The subtitle says it all

Lives, Landscape and Literature – happy to read all three of them, and to find them covered in one volume, to find the threads that pull them all together, is an opportunity not to pass up.

It’s the work of William Atkins, and The Moor is the result of extensive research and travels across the country, from Dartmoor to Otterburn, and all wild places in between.

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Atkins gives us what he finds underfoot, and in his gaze.  And he takes us back in time, to those who lived and worked those lands centuries before.  There is shooting amongst the peat hags, of grouse and of tanks, beating and loading.  Books have been written.

I was delighted to find myself back in the Plume of Feathers, in the shadow of the prison, at Princetown in the midst of Dartmoor.  My memories of Sunday lunch are hazy, for it was a long time ago, and there was Merrydown and Barleywine.  We had been entertained – Porrij were the resident band, replacing a small beat combo – you may remember The Wurzels.  It was that sort of a place, back then.

The sort of place where drinks had to be passed over heads on the route from bar to wherever you stood, immobile, in the throngs, the change dumped in the last pint.  Girls needing a comfort break faced a similar journey, above the heads, hand by hand.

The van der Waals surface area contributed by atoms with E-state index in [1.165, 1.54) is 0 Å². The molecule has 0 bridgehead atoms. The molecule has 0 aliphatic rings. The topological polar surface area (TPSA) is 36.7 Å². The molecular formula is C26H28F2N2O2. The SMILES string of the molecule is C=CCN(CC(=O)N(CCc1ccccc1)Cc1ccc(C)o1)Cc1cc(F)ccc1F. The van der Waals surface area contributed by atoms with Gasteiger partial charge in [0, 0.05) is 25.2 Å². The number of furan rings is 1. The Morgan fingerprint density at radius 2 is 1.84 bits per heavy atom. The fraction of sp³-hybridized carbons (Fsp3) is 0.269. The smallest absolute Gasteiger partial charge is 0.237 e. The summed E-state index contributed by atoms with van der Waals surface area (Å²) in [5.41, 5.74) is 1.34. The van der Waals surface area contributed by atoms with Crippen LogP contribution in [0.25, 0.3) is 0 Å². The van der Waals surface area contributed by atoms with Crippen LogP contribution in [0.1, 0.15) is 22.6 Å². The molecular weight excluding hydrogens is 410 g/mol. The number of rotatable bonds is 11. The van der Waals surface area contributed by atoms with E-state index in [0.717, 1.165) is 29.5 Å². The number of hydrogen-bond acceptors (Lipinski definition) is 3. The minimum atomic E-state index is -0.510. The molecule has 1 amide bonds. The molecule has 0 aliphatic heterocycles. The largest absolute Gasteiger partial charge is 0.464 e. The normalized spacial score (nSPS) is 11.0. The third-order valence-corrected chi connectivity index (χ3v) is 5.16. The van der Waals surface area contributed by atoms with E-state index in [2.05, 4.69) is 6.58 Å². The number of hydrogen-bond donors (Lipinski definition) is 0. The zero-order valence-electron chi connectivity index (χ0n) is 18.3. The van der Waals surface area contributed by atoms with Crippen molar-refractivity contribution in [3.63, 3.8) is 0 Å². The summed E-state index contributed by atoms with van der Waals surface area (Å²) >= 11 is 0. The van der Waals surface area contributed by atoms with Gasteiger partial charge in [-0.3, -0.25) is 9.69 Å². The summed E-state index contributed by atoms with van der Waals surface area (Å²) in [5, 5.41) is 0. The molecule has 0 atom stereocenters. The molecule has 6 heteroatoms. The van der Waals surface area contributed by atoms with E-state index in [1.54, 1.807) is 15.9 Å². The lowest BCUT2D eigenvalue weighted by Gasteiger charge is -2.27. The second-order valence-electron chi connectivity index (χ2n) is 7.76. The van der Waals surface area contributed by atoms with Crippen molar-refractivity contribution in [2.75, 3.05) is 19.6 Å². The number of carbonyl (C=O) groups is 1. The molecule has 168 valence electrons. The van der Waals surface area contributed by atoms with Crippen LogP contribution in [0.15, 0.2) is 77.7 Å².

But that was then.  Atkins tells us different tales.  There are murders and missings, marker stones and memorials.  On each moor he visits he takes us to the world of tales written before.  Some may be familiar.  Tarka’s Henry Williamson was a man of the moors; Jamaica Inn and Lorna Doone; and the land now known as Bronte Country, barely scratch the surface of Moorish writings.  Oh and there were Baskervilles, and hounds.

At one stage, South Yorkshire, Atkins gazes east, and realises he will not find land again, at a matching height, until the Urals.  That is a staggering thought, the great flat plains of mainland Europe.  And I think immediately of these hilly lands in which I sit, and cast my eye north to the peaks and ridges that are so familiar and that we take for granted.  Scotland is a special place indeed, as if we did not know.

I have visited too few of those moors that Atkins describes, but there is time yet, I hope.  And The Moor has a worthy place on the shelf, to be referred to again.  I enjoyed the read, and have added it to The Bookshelf for this year.

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